Was it really 1984?
If it had been a year later, or maybe a bit more than that, it might never have happened, to me anyway. I can’t remember exactly when it came to the parting of the ways with dear old Peely. He was certainly down to only three nights then, Andy Kershaw having been awarded Thursday night and Tommy Vance still bestriding Friday night with the kind of music I would go a long way out of my way to avoid.
But it was 1984, and I was still among the faithful and one night Peely played a song from a band from the Wirral, a five piece bunch of Scouse layabouts playing a crude, post-punk blend of short, sharp, direct songs. And it was called ‘Trumpton Riots’.
I remember Trumpton. I was old enough, or should I say young enough, to not only have watched the series when it appeared in the Sixties, and indeed to have gone through Camberwick Green before it (though the third of the trilogy, Chigley, was my younger sister’s thing: it was after my time, so to speak). The song title alone had me swivelling round to listen.
I was stunned by the combination of total improbability, the high-speed energy of the song and the lyrics. Nobody had ever thought of that before Nigel Blackwell, the singer, songwriter and rhythm guitarist. All it was was mashing together the twee world of Trumpton and its denizens, and the real world of our society, with particular reference in this case to the countrywide riots that had taken place in so many towns and cities in 1981, including Croxteth in Liverpool.
Unemployment’s rising in the Chigley end of town, and it’s spreading like pneumonia, doesn’t look like going down, there’s trouble at the Fire Station, someone’s had the sack and the lad’s are going to launch a scheme to get rid of Captain Flack.
Genius. It was genius. It was Britain in the recession-hit early Eighties, the underlying anger of even those of us who were not affected by unemployment, and desolation and the Tories’ overt decision to run places like Liverpool down and not try to improve the lives of the people who lived there (not only were they Northerners but they voted Labour: they were not One of Us).
And this was being brought into the sharpest of focus by projecting them onto an idyllic country town of peaceful and content residents with no connection to real life, suddenly thrown into the same upheavals as all of us.
Someone get a message through to Captain Snort that he’d better start assembling the boys from the Fort, and keep Mrs Honeyman right out of sight cos there’s gonna be a riot down in Trumpton tonight!
What on earth were they thinking. What would Brian Cant think? But, with respect, who cared? Two impossibly distant worlds suddenly came into contact with each other, with rude energy and total lack of respect. The music might have been crude, the singing more energetic than tutored, but there wasn’t a single false note to this song.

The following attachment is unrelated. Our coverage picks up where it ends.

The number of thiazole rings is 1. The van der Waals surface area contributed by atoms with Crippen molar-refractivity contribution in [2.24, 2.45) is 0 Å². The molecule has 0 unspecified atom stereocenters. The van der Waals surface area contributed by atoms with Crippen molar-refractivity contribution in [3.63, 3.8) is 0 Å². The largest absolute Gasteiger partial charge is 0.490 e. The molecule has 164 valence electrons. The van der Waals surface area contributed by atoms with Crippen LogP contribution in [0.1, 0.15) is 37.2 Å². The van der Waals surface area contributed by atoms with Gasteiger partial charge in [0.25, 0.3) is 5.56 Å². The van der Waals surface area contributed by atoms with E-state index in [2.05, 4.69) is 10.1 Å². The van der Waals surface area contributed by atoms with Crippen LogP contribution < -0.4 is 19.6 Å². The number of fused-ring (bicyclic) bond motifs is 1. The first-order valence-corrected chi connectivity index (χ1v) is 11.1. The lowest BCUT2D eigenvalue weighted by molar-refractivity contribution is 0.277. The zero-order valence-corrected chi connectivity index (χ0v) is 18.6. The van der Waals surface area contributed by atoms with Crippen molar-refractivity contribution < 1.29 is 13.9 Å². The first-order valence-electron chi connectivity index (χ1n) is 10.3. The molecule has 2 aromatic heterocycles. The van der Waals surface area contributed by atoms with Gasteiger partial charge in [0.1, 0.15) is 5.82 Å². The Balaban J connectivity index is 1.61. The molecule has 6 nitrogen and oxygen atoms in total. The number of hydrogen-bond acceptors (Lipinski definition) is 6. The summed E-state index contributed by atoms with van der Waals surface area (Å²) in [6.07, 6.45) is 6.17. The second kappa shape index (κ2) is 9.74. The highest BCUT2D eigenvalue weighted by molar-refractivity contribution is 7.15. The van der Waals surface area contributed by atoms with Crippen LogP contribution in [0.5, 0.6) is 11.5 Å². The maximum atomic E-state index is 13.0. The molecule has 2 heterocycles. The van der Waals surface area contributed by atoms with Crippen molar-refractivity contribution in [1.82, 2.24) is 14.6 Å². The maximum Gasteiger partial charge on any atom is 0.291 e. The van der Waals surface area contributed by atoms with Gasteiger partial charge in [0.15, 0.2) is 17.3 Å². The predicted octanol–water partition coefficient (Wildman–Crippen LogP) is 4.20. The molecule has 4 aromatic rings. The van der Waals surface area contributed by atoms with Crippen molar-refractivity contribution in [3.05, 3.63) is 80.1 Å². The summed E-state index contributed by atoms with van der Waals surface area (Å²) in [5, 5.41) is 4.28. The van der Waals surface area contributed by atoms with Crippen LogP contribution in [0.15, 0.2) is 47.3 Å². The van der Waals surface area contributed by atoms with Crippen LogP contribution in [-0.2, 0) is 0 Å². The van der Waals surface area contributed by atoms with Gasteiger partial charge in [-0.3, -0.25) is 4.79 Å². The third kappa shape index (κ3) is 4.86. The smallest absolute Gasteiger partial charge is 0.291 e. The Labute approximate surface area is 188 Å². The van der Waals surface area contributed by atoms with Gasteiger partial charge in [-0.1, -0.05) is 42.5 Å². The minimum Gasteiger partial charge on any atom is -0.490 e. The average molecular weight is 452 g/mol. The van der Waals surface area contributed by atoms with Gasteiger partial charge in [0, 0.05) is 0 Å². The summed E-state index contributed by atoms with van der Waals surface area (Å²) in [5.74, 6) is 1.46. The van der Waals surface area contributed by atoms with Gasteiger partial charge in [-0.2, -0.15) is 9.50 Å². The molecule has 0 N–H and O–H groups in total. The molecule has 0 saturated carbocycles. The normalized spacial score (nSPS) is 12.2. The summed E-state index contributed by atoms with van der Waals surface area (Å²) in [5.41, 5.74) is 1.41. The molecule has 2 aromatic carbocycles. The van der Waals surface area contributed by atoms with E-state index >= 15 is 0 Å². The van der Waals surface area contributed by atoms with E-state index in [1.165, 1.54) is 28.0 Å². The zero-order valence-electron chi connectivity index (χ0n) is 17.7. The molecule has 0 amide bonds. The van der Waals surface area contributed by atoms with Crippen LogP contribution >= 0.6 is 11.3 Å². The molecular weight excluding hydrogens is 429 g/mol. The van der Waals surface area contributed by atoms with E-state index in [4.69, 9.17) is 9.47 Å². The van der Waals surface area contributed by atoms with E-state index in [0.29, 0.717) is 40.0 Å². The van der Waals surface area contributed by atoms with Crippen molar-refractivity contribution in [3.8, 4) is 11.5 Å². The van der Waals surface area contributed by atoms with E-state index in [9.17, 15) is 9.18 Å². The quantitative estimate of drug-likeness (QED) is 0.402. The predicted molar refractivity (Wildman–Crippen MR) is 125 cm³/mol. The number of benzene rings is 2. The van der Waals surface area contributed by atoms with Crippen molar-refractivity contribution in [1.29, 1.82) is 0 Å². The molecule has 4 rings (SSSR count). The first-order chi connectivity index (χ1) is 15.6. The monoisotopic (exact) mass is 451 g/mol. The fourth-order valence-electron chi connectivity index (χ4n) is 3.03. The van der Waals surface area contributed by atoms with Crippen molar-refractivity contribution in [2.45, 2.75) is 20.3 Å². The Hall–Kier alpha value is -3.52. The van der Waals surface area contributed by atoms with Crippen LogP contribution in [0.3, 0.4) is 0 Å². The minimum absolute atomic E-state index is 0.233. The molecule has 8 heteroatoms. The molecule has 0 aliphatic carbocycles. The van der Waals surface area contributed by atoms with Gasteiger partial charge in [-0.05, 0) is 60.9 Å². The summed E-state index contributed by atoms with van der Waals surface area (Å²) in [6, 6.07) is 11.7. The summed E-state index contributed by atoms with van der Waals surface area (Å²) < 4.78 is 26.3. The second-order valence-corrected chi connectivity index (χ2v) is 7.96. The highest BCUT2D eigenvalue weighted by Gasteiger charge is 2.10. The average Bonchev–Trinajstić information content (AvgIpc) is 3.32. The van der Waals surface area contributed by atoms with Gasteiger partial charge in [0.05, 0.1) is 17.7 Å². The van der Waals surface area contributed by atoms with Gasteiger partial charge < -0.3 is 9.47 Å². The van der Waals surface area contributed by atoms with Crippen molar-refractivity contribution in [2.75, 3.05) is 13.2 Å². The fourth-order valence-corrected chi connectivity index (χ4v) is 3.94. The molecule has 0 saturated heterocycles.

It could easily be one glorious moment, but Nigel Blackwell was no flash in the pan. At first, Half Man Half Biscuit lasted about eighteen months, before splitting up due to ‘musical similarities’ (at the time, it was being said that the pressure of being a ‘star’ got to him and he sold his guitar). One album, a couple of singles, some riotous gigs and a sweep up album collecting b-sides, EP tracks and John Peel sessions.
My mate and I got lucky, we saw them live twice. I have seen bands where the audience sang along with all the choruses. I have been to gigs, usually in folk clubs, where the audience has joined in on the verse. I have only ever seen one band play where the audience has chanted along to the intros and the instrumental breaks.
The band came back. They come out with a new album every two or three years. Nigel Blackwell remains one of the most iconoclastic and observant lyricists around, acutely tuned into icons in a multitude of areas and able to bring improbabilities together in a surrealistic fusion that boggles even as it seems completely natural.
If I have never heard anything from the band that surpasses ‘Trumpton Riots’ (I love the melody and music of Reflections in A flat’ but it still doesn’t compare), that isn’t meant to talk down the rest of the band’s history. Sometimes, you can’t quite capture the same amount of lightning in your bottle. And nobody can hear something for the first time twice.
The shock came in 1984. I’m so glad I was stood under the right tree.